Homophily, Group Size, and the Diffusion of Political Information in Social Networks: Evidence from Twitter
In this paper, we investigate political communications in social networks characterized both by homophily–a tendency to associate with similar individuals–and group size. To generate testable hypotheses, we develop a simple theory of information diffusion in social networks with homophily and two groups: conservatives and liberals. The model predicts that, with homophily, members of the majority group have more network connections and are exposed to more information than the minority group. We also use the model to show that, with homophily and a tendency to produce like-minded information, groups are disproportionately exposed to like-minded information and the information reaches like-minded individuals more quickly than it reaches individuals of opposing ideologies. To test the hypotheses of our model, we analyze nearly 500,000 communications during the 2012 US elections in a social network of 2.2 million politically-engaged Twitter users. Consistent with the model, we find that members of the majority group in each state-level network have more connections and are exposed to more tweets than members of the minority group. Likewise, we find that groups are disproportionately exposed to like-minded information and that information reaches like-minded users more quickly than users of the opposing ideology.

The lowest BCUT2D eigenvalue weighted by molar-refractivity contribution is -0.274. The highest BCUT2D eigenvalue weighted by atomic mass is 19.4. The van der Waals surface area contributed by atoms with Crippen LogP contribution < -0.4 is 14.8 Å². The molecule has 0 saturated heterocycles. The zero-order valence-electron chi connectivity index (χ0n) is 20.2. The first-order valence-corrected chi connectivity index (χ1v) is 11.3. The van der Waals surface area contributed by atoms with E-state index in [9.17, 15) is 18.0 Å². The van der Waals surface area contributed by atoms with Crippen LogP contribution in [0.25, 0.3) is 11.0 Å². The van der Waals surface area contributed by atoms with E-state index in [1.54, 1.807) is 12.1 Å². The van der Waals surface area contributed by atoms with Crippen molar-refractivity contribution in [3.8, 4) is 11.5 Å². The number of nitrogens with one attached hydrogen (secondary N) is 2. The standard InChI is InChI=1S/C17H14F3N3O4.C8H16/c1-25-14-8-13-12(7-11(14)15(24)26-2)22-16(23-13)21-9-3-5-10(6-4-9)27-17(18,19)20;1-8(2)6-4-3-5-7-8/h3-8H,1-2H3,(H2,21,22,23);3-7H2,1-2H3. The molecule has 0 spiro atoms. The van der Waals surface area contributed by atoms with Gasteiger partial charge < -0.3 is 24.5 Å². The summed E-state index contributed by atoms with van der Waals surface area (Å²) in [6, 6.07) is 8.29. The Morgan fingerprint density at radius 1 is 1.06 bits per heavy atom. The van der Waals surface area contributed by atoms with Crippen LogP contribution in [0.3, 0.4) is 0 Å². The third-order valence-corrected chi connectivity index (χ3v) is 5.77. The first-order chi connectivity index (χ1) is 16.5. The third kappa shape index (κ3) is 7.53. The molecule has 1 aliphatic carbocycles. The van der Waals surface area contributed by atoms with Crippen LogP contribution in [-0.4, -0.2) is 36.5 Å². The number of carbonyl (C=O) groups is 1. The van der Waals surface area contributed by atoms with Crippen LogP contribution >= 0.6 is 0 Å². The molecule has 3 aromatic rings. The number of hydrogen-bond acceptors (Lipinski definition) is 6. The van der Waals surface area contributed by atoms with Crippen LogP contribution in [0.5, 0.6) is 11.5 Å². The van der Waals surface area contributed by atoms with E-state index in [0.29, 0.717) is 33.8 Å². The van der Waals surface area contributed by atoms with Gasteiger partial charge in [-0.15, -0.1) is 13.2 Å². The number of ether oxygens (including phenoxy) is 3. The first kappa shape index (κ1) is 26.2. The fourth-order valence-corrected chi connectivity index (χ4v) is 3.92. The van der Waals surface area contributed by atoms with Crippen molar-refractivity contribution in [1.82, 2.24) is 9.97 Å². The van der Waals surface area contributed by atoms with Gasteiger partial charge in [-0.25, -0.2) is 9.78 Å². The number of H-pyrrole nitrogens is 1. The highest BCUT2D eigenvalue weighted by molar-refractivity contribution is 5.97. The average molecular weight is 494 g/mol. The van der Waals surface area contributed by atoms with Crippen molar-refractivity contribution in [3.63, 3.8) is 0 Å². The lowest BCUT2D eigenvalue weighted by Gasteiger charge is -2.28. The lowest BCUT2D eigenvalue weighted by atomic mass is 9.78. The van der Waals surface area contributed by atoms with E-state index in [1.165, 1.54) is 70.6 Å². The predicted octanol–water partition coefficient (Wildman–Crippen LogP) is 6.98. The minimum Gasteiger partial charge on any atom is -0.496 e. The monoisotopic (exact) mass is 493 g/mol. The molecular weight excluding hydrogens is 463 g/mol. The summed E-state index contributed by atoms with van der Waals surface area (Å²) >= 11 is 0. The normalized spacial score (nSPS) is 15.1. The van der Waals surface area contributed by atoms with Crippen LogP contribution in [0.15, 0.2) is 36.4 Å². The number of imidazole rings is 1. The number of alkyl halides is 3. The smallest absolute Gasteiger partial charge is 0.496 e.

We are particularly indebted to Zack Hayat for getting this project off the ground and providing continual advice. We thank seminar participants at UC-Berkeley, CU-Boulder, Michigan State, Stanford, Toronto, the National University of Rosario, the Central Bank of Colombia and the 2014 Media and Communications Conference at Chicago-Booth. Ashwin Balamohan, Max Fowler, Kristopher Kivutha and Somang Nam jointly created the infrastructure to obtain the Twitter data used in this paper, and Michael Boutros helped design the MTurk surveys we used to analyze the content in tweets. Dylan Moore provided outstanding research assistance. Special thanks to Darko Gavrilovic, the IT consultant at Toronto, who facilitated the data work for this project, and Pooya Saadatpanah for providing computing support. We gratefully acknowledge financial support from the Social Sciences and Humanities Research Council of Canada. The views expressed herein are those of the authors and do not necessarily reflect the views of the National Bureau of Economic Research.
Yosh Halberstam & Brian Knight, 2016. "Homophily, group size, and the diffusion of political information in social networks: Evidence from Twitter," Journal of Public Economics, . citation courtesy of